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Windy City Amusements adds Owens Wacky Shack & Wisdom Sizzler
Show to hold auction for excess equipment/parts during the fall

5/18/2015

By Don Muret

Photo courtesy of Coy Heatherly & Rusty Humphrey

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Tony Salerno has a lot of admiration for Ross Owen, the longtime manufacturer of fun houses, dark rides and mirror mazes.

Salerno, owner of Windy City Amusements, recently bought a Wacky Shack, Owen Trailers' newest fun house that sets up on a 48-foot trailer. It was delivered last week to the shows winter quarters. Owen traveled from California, where his company is situated, to Aurora, Ill., the western Chicago suburb where Windy City keeps its winter quarters.

Owen took the time to help show officials put the fun house together for the first time, something not lost on the Salerno family.

"He put a lot of extras into that piece," Salerno said. "It was a great buy. He's one of the few manufacturers that still Photo By Coy Heatherly & Rusty Humphreydo a quality job. I really like the way he took care of us. He did everything he could to help us and I want people to know that."

"When a problem happens, Ross answers the phone and stays on the line until the issue is taken care of.  I was really impressed by his support and would like to see other manufacturers stand behind their product as well as Owens does," said Salerno.  "Ross told me what whatever I needed, he would take care of for me" Salerno echoed. 

The fun house is a two story model, complete with a Denny's Electronics light package for extra flash.  It is the first Owen piece owned by the show.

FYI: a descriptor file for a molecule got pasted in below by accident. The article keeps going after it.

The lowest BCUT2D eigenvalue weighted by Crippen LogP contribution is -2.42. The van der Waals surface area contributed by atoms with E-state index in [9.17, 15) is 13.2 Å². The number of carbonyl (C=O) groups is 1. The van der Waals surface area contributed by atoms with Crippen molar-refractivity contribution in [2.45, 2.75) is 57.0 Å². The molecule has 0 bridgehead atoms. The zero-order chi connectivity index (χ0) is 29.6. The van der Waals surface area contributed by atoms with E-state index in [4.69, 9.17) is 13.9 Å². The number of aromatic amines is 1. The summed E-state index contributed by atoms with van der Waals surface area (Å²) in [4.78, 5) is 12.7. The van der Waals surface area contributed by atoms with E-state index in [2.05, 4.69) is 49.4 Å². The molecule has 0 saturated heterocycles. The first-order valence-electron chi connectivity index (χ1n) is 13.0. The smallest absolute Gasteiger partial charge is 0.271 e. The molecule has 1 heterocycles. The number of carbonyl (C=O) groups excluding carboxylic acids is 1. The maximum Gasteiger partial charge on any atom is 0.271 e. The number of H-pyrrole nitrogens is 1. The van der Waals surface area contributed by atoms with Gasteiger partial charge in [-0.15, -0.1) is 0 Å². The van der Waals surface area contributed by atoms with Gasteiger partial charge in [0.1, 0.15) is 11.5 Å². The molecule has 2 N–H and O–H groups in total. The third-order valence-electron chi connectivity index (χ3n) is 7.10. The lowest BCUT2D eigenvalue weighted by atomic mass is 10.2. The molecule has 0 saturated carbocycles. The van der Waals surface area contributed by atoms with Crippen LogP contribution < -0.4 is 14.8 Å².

Other than the Wacky Shack, the show bought a used Sizzler for the second unit that Wisdom Manufacturing is currently refurbishing and it should be delivered sometime in June, Salerno said.  The Sizzler is being retrofited with a LED package from Wisdom / RideParts.com.  Separately, the show sold a Tilt-a-Whirl and a Tornado. Both of those rides ran their course and weren't generating enough revenue to keep them on the road, according to Salerno.

The show has been busy retrofitting existing equipment with LED light packages and vinyl wraps.  Over the spring, they added a LED package to their Pharaoh's Fury from Denny's Electronics and are in the process of finalizing vinyl wraps on a Funnel Cake trailer for the second unit and the Raiders on the first unit.

In addition, Windy City plans to hold an auction in October after the season is over to get rid of spare ride parts, a few generators, any excess rides, and some game and food trailers. Windy City could also potentially do some consignment deals with other owners of carnival equipment as part of the auction, Salerno said. He's still looking for a company to produce the auction. The date is still to be determined but it will be at the show's winter quarters, he said.

The process of liquidation falls in line with Windy City's effort to make do with what it has outside of the few new attractions. Last November, the carnival sold about 10 rides to a carnival in Mexico through a broker. Those pieces made up the old "phantom fourth" unit, the term Salerno used to describe the operation that popped up on various occasions in Greater Chicago. All told, the show now owns about 50 rides, down from 75 a few years ago.